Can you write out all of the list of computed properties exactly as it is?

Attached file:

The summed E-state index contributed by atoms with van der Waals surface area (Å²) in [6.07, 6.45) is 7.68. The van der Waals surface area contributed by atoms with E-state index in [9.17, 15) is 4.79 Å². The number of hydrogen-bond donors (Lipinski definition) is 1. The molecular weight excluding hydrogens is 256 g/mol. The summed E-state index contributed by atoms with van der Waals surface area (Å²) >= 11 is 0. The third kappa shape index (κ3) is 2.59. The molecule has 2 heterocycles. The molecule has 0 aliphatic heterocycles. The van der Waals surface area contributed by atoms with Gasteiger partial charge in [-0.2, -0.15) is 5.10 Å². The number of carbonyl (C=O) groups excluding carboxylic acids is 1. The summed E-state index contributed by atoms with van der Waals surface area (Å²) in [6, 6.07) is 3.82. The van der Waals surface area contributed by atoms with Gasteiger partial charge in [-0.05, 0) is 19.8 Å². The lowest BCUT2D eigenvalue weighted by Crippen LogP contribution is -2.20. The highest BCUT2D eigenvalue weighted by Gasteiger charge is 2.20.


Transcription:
The summed E-state index contributed by atoms with van der Waals surface area (Å²) in [6.07, 6.45) is 7.68. The van der Waals surface area contributed by atoms with E-state index in [9.17, 15) is 4.79 Å². The number of hydrogen-bond donors (Lipinski definition) is 1. The molecular weight excluding hydrogens is 256 g/mol. The summed E-state index contributed by atoms with van der Waals surface area (Å²) >= 11 is 0. The third kappa shape index (κ3) is 2.59. The molecule has 2 heterocycles. The molecule has 0 aliphatic heterocycles. The van der Waals surface area contributed by atoms with Gasteiger partial charge in [-0.2, -0.15) is 5.10 Å². The number of carbonyl (C=O) groups excluding carboxylic acids is 1. The summed E-state index contributed by atoms with van der Waals surface area (Å²) in [6, 6.07) is 3.82. The van der Waals surface area contributed by atoms with Gasteiger partial charge in [-0.05, 0) is 19.8 Å². The lowest BCUT2D eigenvalue weighted by Crippen LogP contribution is -2.20. The highest BCUT2D eigenvalue weighted by Gasteiger charge is 2.20.